Linux in the news
All in one big page
See also: last week's Kernel page.
The current development kernel release is 2.4.0-test1. Prior to taking a three-week break, Linus announced the release of a new development kernel series: 2.4.0-test1. This kernel is essentially 2.3.99-pre10 with a couple of additional tweaks; see last week's LWN kernel page for a description of the new features.
Now that Linus is gone for a while, there won't be any official development kernel releases. So Alan Cox has taken up the mantle and has started putting out "ac" releases with no end of new stuff. The current version, as of this writing, is 2.4.0-test1-ac7. This release isn't really meant for general consumption; there are several problems that the kernel hackers are trying to track down.
The current stable kernel release is 2.2.15. The 2.2.16 prepatch is up to 2.2.16pre7, which is a release candidate version.
No NFS update in 2.2.16? The 2.2.16 prepatch contains a number of worthwhile fixes, but is missing any sort of NFS update. The 2.2.15 kernel is running an older version of NFS with a number of problems; it's not doing anything to help Linux's reputation for having a second-rate NFS implementation. Some kernel developers have expressed disappointment that the NFS updates have not gotten into 2.2.16.
The story seems to be this: the NFS fixes appear to be stable and well tested. But there are a few remaining questions, including whether their inclusion would require users to upgrade their userland utilities. Meanwhile there is pressure to get 2.2.16 out quickly - 2.2.15 has a number of problems, especially the memory management issues that have been discussed in this space over the last few weeks. So 2.2.16 ships without NFS updates. Maybe in 2.2.17...
ReiserFS in 2.4? Hans Reiser has submitted the ReiserFS filesystem for inclusion into 2.4, finally. Of course, he did so just as Linus left town, so no decisions are going to get made on that for a while. But the ReiserFS developers think they are ready, which is a step in the right direction.
Trouble with timers. Programming SMP systems can be a tricky business. See, for example, this posting from Andrew Morton regarding kernel timer races. Here is a bit of unpleasantness that, thankfully, was found before 2.4.0 came out. Fixing it is going to require some core API changes, though - not something one wants to do while trying to stabilize a new major release.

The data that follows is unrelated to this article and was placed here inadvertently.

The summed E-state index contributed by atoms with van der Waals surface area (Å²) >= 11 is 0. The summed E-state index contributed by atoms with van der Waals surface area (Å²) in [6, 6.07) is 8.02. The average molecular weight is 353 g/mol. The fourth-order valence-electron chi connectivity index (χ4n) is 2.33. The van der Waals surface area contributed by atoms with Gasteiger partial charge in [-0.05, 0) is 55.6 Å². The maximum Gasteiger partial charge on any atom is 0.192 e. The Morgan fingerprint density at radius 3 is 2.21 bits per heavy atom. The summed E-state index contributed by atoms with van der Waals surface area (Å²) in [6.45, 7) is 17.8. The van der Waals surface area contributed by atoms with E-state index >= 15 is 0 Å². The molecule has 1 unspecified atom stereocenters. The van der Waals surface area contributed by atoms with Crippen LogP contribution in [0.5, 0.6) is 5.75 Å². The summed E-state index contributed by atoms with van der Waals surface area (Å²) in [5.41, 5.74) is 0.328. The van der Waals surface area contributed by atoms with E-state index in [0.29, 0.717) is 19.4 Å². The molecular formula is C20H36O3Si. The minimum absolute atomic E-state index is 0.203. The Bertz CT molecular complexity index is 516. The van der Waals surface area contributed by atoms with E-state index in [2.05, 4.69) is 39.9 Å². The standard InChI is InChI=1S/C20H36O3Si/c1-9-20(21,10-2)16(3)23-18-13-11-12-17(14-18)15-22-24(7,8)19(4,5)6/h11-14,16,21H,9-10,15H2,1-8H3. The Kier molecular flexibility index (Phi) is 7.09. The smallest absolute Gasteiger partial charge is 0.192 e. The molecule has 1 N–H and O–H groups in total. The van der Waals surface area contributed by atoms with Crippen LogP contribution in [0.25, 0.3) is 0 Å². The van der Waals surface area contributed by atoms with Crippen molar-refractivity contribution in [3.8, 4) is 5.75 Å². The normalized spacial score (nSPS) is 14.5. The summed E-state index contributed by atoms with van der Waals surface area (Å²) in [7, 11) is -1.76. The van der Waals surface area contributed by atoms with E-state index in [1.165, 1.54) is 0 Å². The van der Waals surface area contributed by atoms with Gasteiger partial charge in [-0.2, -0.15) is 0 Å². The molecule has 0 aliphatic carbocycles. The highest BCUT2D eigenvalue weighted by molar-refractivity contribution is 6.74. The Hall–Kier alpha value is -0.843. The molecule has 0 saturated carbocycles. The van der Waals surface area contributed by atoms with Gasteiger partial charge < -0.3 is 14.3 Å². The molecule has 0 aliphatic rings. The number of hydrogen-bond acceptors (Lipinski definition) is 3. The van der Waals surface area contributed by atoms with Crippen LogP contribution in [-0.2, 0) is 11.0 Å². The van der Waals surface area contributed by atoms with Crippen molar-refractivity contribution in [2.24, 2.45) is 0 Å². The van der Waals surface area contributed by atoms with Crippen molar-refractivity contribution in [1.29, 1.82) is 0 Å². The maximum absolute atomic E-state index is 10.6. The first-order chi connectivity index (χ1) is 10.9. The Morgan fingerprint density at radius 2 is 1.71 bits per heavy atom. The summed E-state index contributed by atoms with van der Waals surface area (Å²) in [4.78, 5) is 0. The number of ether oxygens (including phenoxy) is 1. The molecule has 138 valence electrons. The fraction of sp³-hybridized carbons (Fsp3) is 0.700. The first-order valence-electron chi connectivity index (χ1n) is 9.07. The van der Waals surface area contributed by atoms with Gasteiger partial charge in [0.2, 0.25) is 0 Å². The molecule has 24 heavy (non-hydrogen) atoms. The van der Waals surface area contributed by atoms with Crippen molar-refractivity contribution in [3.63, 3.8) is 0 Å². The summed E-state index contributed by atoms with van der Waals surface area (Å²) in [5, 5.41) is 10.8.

Kernel timers are simple in concept. When some part of the kernel wants to have something done at a specific point in the future, it sets up a timer. Once the timer expires, a handler function is called to take care of whatever needed to be done. There are all kinds of uses for timers - handling the timing aspects of network protocols, making sure a driver does not hang if a device fails to respond, etc. The <linux/timer.h> include file is invoked by over 400 source files in recent kernels.
The real purpose of a kernel timer, much of the time, is to put a bound on the time that the kernel will spend waiting for a specific event. Normally, that event happens before the timer expires; at that point the timer is no longer needed and can be deleted. And that's where the problem comes in: what if the timer expires - and the handler function is called - just before it is deleted?
When that happens, there is a timer function running that the main thread of control does not expect to be there. That thread and the timer function may well then conflict with each other. In the best case, this sort of race condition could produce erratic device behavior; in the worst it can corrupt and crash the kernel. The result is an obscure, "once in a million times" bug that is extremely difficult to track down.
The simple fix would seem to be to have the function which deletes kernel timers - del_timer() - simply wait until there are no handlers running for that timer. In fact, that's how things worked in the 2.1 days. But this "synchronous" behavior has its own problem: it can easily lead to kernel deadlocks if the routine deleting the timer holds locks that the handler needs. This problem was severe enough that the synchronous behavior was removed before 2.2.0 came out.
The real solution is going to require some changes to timer semantics and a detailed auditing of the almost 700 del_timer() calls. Mr. Morton has put together a plan and a patch which gets the process going. In the end, the del_timer() function will go away, having been replaced by a synchronous version (to be called only when deadlocks can't happen) and an asynchronous version (which requires that other arrangements be made to avoid race conditions). The work, hopefully, will be done by 2.4.0, though some residual problems may well remain in the more obscure drivers.
Other patches and updates released this week include:
Section Editor: Jonathan Corbet
June 1, 2000